2. Change in Mean Level of 1H-MRS Myo-Inositol in Frontal White Matter at 24 months (latency burden biomarker) [ Time Frame: Baseline and 24 months ]
    Myo-Inositol (mIo) is a brain metabolic marker measured by 1H-Magnetic Resonance Spectroscopy (MRS) that is thought to reflect astroglia and microglia activation in cognitively-impaired individuals. The finding that mIo in the frontal white matter is elevated in HIV+ individuals and remains elevated with HAND progression while other metabolite levels fluctuate, supports its possibility as a HIV latency biomarker. Change in 1H-MRS mIo levels in the FWM from baseline at 24 months will be reported. mIo will also be tracked against HAND development/progression to determine its suitability as a marker of latent HIV reservoir size.

  3. Change in Mean CSF HIV RNA by Single Copy Assay at 24 months (latency significance biomarker) [ Time Frame: Baseline and 24 months ]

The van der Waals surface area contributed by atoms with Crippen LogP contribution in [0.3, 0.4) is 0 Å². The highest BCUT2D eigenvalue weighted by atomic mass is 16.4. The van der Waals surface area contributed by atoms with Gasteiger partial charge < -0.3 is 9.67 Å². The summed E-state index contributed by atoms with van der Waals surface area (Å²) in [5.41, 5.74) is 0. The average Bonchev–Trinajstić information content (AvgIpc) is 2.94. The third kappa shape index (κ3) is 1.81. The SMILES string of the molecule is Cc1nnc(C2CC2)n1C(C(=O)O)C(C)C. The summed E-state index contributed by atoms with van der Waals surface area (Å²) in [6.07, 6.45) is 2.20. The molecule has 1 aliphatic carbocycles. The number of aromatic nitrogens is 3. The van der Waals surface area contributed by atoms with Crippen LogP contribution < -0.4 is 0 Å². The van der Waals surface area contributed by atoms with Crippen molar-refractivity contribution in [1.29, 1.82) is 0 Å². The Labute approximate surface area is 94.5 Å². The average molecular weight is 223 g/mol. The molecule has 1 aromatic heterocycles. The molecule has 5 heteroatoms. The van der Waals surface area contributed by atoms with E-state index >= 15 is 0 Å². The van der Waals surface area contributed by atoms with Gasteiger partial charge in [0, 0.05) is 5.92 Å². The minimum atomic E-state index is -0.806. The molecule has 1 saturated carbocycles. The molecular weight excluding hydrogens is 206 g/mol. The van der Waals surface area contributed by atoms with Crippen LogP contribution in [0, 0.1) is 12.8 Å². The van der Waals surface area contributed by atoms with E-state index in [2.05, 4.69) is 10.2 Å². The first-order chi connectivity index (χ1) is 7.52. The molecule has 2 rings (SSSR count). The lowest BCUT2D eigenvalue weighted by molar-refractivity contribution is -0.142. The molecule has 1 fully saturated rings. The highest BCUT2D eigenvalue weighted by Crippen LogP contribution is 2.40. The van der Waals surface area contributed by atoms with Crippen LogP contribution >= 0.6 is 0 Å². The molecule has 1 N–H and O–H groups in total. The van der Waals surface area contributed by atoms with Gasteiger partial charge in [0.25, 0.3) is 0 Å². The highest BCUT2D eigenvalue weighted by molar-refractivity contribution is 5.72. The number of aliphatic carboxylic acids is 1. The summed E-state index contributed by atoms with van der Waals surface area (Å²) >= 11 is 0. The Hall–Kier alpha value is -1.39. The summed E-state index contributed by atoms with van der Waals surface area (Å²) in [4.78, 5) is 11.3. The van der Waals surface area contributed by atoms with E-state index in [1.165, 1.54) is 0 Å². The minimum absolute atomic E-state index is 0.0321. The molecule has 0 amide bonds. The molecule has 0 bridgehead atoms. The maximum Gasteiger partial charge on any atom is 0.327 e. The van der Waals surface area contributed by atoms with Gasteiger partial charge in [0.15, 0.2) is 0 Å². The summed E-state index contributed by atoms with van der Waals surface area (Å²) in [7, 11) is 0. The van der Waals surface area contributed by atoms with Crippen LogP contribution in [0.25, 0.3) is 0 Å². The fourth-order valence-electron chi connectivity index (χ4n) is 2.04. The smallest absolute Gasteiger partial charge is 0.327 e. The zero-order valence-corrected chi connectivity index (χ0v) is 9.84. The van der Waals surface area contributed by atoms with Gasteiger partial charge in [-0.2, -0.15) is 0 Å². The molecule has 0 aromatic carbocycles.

Single copy assay (SCA) of CSF HIV RNA will allow for precise detection of intermittent HIV brain infection productivity at low levels. This assay is highly sensitive and can measure levels of HIV RNA as low as 0.3 copies per ml. Change in CSF HIV RNA levels from baseline at 24 months will be reported. Detectability of CSF HIV RNA by SCA is related to increased risk of HAND development in asymptomatic patients suggesting that it may reflect a marker of latent HIV reservoir significance (i.e., the potential for latent HIV replication that is not defective). Such a marker would be expected to change with incident HAND/progression while having no relationship to latency burden biomarkers (i.e., BCL11b).

  4. Change in Mean CSF HIV tat at 24 months (latency significance biomarker) [ Time Frame: Baseline and 24 months ]
    Tat is a post-transcriptional regulatory protein that promotes inflammation and enhances the effectiveness of HIV transcription to neighbouring cells. Therefore it may act as a latency significance biomarker. Change in CSF HIV tat levels from baseline at 24 months will be reported. HIV tat will be tracked against HAND development/progression and as a latency significance biomarker would be expected to change with incident HAND/progression while having no relationship to latency burden biomarkers (i.e., BCL11b).

  5. Change in Mean CSF neopterin at 24 months (latency significance biomarker) [ Time Frame: Baseline and 24 months ]